The Christian Labour Association of Canada (CLAC) is calling on the federal government to withdraw and redraft Bill C-377 because the proposed legislation violates Canadian privacy laws and the Charter of Rights and Freedoms.
“We think the federal government should take this private members bill and undertake a proper and thorough vetting,” said Dick Heinen, executive director of CLAC.
“The bill could be passed, but it won’t pass the test of privacy issues and fair disclosure or the administrative bureaucracy it would create. Not enough work has been done to make sure this is the right approach to transparency.”
Russel Hiebert, a backbench Conservative MP for South Surrey, White Rock and Cloverdale, B.C. introduced a Private Member’s Bill entitled An Act to Amend the Income Tax Act on Oct 3, 2011.
Bill C-377 will require unions to file details on any transaction of more than $5,000 with the Canada Revenue Agency, which will then be posted publicly on their website.
This means that the general public would be given access to the detailed financial statements of every local union, including assets, liabilities, expenses and salaries.
“We are in support of transparency,” said Heinen.
“We take issue with the form the bill takes, which is an invasion of privacy. It would release information that does not belong in the public domain. This is good information for our members, but not the public.”
Bill C-377 is based on the argument that unions should be subject to a higher degree of public accountability, because labour organizations are tax exempt under the Income Tax Act and their members’ dues are tax deductible.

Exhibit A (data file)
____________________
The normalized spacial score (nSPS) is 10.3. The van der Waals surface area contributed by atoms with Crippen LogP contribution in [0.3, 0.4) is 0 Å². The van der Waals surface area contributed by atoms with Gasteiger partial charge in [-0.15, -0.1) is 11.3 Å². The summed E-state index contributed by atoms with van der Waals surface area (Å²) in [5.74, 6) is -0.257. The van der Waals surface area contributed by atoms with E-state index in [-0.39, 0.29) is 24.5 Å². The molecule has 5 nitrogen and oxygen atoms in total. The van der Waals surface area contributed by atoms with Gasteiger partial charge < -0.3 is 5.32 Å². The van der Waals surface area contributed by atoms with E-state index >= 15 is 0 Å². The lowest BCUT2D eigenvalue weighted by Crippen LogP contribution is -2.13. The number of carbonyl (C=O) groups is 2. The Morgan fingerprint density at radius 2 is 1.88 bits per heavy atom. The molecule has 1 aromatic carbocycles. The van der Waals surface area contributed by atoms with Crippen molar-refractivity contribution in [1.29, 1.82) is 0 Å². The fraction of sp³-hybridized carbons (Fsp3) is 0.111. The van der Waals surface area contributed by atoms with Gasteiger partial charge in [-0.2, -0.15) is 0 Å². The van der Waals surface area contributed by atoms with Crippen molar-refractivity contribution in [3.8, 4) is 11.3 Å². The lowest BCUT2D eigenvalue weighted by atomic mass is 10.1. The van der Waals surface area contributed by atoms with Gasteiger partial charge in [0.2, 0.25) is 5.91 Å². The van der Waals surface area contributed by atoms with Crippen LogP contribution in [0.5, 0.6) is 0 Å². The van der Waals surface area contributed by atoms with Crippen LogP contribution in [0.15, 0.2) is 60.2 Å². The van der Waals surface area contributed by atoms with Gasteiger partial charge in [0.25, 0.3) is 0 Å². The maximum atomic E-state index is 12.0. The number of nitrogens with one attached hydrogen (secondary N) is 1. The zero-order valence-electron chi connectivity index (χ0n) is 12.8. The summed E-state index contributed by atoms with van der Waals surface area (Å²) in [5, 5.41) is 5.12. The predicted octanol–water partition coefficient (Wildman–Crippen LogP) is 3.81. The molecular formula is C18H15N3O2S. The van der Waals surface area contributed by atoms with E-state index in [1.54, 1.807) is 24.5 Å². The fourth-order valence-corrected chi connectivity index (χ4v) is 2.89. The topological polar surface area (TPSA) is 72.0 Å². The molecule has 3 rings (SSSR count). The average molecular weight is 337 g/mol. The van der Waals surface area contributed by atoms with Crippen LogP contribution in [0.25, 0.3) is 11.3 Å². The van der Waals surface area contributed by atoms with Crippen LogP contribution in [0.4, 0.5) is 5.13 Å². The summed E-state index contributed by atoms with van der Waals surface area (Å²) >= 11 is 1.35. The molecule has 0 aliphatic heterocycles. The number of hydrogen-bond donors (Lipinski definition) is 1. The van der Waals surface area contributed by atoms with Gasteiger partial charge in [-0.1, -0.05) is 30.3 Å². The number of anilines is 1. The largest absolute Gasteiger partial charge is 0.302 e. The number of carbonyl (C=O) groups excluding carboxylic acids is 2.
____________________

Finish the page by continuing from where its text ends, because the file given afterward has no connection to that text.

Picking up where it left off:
“If you take a look at the levels of disclosure for charities, you will see requirements for unions are far more rigorous,” said Heinen.
Under the proposed legislation, the names of anyone receiving money from the unions for any reason, such as a pension, training, health care or venders providing services, would have to be publicly disclosed or the union would risk losing its tax exempt status.
Privacy Commissioner of Canada Jennifer Stoddart raised serious concerns about the constitutionality of the legislation, which she explained to the House of Commons Standing Committee on Finance on Nov. 7.
“Bill C-377 aims to increase transparency and accountability of unions vis-à-vis their members by requiring detailed disclosure of salaries and other individualized expenses through online posting,” she said.
“However, the bill goes much further than that by requiring such disclosures also be made to the public at large, which in my respectful opinion, oversteps what is needed to achieve its stated objective.”
Stoddart said the bill would infringe on the private rights of individuals by forcing unions to publicly disclose salaries, as the union is only required to provide this information to their members. According to Stoddart, it is not clear that the names, salaries and expenditures of more than $5,000 for all union employees and contractors need to be publicly disclosed to achieve the bill’s stated objective.
“I believe that limiting the scope of the bill such that public disclosure requirements apply to a much smaller subset of individuals, or requiring only aggregate level reporting, would result in a more balanced, yet equally effective outcome,” she said.
For example, registered charities in Canada are required to publicly disclose only high-level salary information for their 10 highest-compensated positions.
But even then, only the numbers of positions within specified salary ranges are disclosed, without identifying the individuals.
A similar type of qualified public reporting requirement could potentially be applied to labour organizations.
“At the international level, countries such as the United Kingdom and Australia have taken a similarly limited approach to union transparency when it comes to personal information, publicly disclosing the salaries of only a select few top union officials,” said Stoddart. “These countries would seem to provide a more privacy-protective template from which to work.”